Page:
What Is AT&T Seeking to Achieve with WarnerMedia Shakeup?



AT&T reorganizes WarnerMedia unit

AT&T (T) recently reorganized its WarnerMedia division in a move that seems to be aimed at cutting costs and allowing for more investments in products that can drive more rapid growth in the business. The changes announced at WarnerMedia affect the division’s operating model and leadership structure, as some top executives are heading out.

According to a Reuters report citing international communications, a need to cut costs seems to be at the center of the WarnerMedia reorganization. “At a time when we must shift our investment focus to develop more content for specific and demanding audiences on emerging platforms, we can’t sustain a model where we invest one dollar more than necessary in the administrative aspects of running our business,” Reuters quoted WarnerMedia CEO John Sankey as saying in a memo.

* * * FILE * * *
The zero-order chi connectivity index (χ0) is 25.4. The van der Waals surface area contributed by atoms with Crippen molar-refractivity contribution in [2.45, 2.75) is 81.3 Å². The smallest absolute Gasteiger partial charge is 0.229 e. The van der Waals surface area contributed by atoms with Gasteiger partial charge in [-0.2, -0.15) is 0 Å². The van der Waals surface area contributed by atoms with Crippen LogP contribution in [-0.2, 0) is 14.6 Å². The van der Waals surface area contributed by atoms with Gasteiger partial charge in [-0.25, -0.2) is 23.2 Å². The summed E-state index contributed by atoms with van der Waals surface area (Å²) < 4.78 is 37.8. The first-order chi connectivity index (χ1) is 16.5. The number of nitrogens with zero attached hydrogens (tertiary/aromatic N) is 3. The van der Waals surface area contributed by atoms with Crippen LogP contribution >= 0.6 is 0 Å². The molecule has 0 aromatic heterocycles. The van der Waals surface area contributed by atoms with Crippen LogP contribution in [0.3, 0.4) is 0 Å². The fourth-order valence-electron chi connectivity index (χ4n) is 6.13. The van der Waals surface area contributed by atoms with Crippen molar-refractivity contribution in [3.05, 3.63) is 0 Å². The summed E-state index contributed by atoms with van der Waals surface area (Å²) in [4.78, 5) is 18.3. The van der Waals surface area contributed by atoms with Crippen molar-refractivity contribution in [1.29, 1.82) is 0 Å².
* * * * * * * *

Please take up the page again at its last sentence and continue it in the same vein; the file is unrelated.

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Expenses rose to nearly $42 billion at AT&T

AT&T’s operating costs and expenses rose to $41.8 billion in the fourth quarter from $40.4 billion a year earlier. Verizon (VZ) and Sprint (S) also reported increases in operating expenses in the fourth quarter to $33.6 billion and $8.1 billion, respectively.

Responding to cord-cutting

AT&T is expected to reinvest financial savings from the WarnerMedia reorganization in its digital media business. AT&T already runs two digital video streaming services and is planning to launch a third one under its WarnerMedia unit in the coming months. Walt Disney (DIS) and Comcast (CMCSA), other victims of cord-cutting, also are gearing up to launch their own video streaming services. Disney’s Netflix-like video service called Disney Plus is expected to launch in the coming months.

According to eMarketer estimates, cord-cutters in the United States reached 33 million people in 2018 and will top 55 million people by the end of 2022. Amid the ongoing loss of satellite and cable television customers because of cord-cutting, AT&T seems to be betting on video streaming services to turn around its media fortunes.


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